He also wanted to gain experience with a new software program developed at AIST that allows the Japanese to track the flow of metals, from manufacturing through the waste management process, better than any other country in the world. And while the United States also collects the kind of data to make that tracking possible, Eckelman thinks the nation can - and should - be doing better.
“I think people underestimate how integral metals are to modern society, and the incredible amount of energy it takes to make a simple piece of steel, for example,” he says. “I see part of my job as informing people about how much goes into manufacturing everything we use.”
That’s why he decided to look at nine different metals commonly used in engineering - aluminum, copper, iron, lead, zinc, mercury, cadmium, chromium and nickel - and study the effects their manufacture, use and disposal have on the environment. By collecting data from industries across the country, he hopes to learn more about where we can recover recycled metal most efficiently, quantify the carbon emissions that result from recycling metals using various technologies, and understand how the use, loss and recovery of various metals differs among regions.
Collecting the data needed to answer these questions will be a tough challenge for Eckelman. While Japan regulates the collection and reporting of data about the life-cycle of metals at the national level, meaning the information is readily accessible, the United States relies mostly on individual states and communities to report these facts and figures. That means Eckelman will spend a lot of time traveling across the country to landfills and places like car shredders and metal yards, collecting data about the impact of those nine metals on the environment, and creating a model that will, hopefully, help us recycle them more efficiently in the future.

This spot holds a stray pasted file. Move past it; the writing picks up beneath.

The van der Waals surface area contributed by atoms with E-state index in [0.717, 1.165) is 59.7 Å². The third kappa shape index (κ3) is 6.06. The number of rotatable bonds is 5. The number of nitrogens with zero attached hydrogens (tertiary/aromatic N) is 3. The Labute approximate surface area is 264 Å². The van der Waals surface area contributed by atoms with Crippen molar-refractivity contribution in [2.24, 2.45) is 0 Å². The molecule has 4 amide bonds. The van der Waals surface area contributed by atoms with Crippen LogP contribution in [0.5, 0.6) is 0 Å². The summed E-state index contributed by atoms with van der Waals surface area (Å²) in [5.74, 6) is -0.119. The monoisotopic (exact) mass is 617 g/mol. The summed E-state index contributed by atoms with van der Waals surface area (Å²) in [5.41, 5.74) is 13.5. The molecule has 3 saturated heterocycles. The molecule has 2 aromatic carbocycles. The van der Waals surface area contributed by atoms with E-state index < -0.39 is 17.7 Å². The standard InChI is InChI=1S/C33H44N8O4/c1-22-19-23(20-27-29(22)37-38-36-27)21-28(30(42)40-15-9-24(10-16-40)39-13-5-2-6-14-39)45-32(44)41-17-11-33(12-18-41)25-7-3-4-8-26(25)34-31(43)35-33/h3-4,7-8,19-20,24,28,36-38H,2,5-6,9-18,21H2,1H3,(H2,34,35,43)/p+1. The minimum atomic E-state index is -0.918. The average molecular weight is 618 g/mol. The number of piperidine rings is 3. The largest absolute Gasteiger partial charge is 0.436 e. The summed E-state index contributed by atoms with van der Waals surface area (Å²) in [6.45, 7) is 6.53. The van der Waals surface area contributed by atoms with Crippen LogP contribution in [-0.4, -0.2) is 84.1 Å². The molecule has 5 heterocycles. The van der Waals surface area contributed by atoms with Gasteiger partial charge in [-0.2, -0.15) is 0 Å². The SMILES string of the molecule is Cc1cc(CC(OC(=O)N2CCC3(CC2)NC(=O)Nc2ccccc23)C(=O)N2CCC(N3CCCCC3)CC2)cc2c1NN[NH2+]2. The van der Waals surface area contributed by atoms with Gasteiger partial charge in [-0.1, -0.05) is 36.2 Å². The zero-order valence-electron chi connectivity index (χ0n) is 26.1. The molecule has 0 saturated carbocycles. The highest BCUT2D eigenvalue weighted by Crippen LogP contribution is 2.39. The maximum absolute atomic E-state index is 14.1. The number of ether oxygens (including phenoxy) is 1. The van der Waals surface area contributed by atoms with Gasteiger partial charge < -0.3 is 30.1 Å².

Although the “green” concept has become ubiquitous in recent times, Eckelman’s interest in the environment goes as far back as he can remember. Growing up in a Boston suburb with plenty of parks nearby and spending vacations hiking around New Hampshire with his parents helped cement his love of nature early on. He also remembers an elementary school program in which an environmental educator came in to talk to his class about different issues and take them on field trips to the nearby swamp.